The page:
EHEC isolated by PHIs: In 2016, PHIs reported EHEC from 1,669 isolations. The figure was considerably less than the number of EHEC cases reported (n=3,645). The discrepancy was due to the current situation where many isolates from clinical settings and commercial laboratories are not sent to PHIs. The most frequently detected O-serogroup was O157 (53%), followed by O26 (32%), and O103 (3.6%) (see table in p. 89 of this issue). In 2016, 55% of O157 isolates were VT1&VT2-positive, while 98% of O26 and 97% of O103 were VT1-positive. Main clinical signs and symptoms of 877 cases, from whom O157 was isolated, were diarrhea (54%), abdominal pain (52%), bloody diarrhea (42%) and fever (22%).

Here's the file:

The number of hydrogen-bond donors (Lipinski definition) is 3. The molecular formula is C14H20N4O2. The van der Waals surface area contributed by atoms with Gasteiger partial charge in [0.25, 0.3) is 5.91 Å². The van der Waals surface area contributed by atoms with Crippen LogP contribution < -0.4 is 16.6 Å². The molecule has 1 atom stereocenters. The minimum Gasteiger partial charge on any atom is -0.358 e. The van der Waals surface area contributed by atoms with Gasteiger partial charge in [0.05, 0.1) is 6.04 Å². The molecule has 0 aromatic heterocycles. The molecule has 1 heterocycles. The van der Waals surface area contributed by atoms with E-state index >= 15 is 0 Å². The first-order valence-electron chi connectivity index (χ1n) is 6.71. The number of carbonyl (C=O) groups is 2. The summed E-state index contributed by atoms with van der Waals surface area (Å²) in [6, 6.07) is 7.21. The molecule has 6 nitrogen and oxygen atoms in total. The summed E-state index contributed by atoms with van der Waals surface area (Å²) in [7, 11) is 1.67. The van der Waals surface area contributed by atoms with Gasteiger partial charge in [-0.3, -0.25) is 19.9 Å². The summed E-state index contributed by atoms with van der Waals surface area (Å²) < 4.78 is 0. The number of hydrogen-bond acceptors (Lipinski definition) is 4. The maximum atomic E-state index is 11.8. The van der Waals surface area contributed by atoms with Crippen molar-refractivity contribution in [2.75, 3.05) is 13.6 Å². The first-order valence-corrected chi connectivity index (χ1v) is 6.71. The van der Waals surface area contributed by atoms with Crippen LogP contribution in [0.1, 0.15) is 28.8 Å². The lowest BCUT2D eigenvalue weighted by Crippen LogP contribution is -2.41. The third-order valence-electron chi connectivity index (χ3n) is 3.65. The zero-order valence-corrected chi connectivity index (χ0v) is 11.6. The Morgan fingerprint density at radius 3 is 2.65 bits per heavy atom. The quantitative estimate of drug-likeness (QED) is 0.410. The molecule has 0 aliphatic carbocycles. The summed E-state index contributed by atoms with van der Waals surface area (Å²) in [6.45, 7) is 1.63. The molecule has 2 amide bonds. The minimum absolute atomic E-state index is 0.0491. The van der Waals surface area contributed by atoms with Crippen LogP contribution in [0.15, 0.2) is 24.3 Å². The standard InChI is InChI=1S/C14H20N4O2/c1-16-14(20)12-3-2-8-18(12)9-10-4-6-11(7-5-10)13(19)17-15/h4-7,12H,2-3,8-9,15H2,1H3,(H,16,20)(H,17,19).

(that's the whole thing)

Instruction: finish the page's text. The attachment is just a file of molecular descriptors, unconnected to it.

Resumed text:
Outbreaks: Among EHEC outbreaks reported by PHIs to NESID in 2016, 17 were outbreaks with ≥10 EHEC-positive cases. Among them, ten were due to person-to-person transmission in nursery schools (Table 2). Under the Food Sanitation Law, 14 EHEC food poisoning outbreaks with a total of 252 patients (including EHEC isolation negatives) were reported (13 outbreaks with 105 patients in 2013; 25 outbreaks with 766 patients in 2014, and 17 outbreaks with 156 patients in 2015: see p. 90 of this issue). The main events in 2016 were: (i) O157 outbreak at a barbecue beef restaurant in Shiga Prefecture in July (39 patients) (see p. 97 of this issue); (ii) O157 outbreak from July to August among visitors to Okinawa Prefecture (28 patients) attributed to contaminated sugarcane juice (see pp. 94 & 95 of this issue); (iii) O157 food poisoning in August in nursing homes for the elderly in Chiba and Tokyo Prefectures attributed to yukari-seasoned cucumber (84 patients including 10 deaths) (see p. 92 of this issue); and (iv) O157 food poisoning in October caused by frozen minced meat cutlet produced in Shizuoka Prefecture (67 patients) (see pp. 90 & 91 of this issue).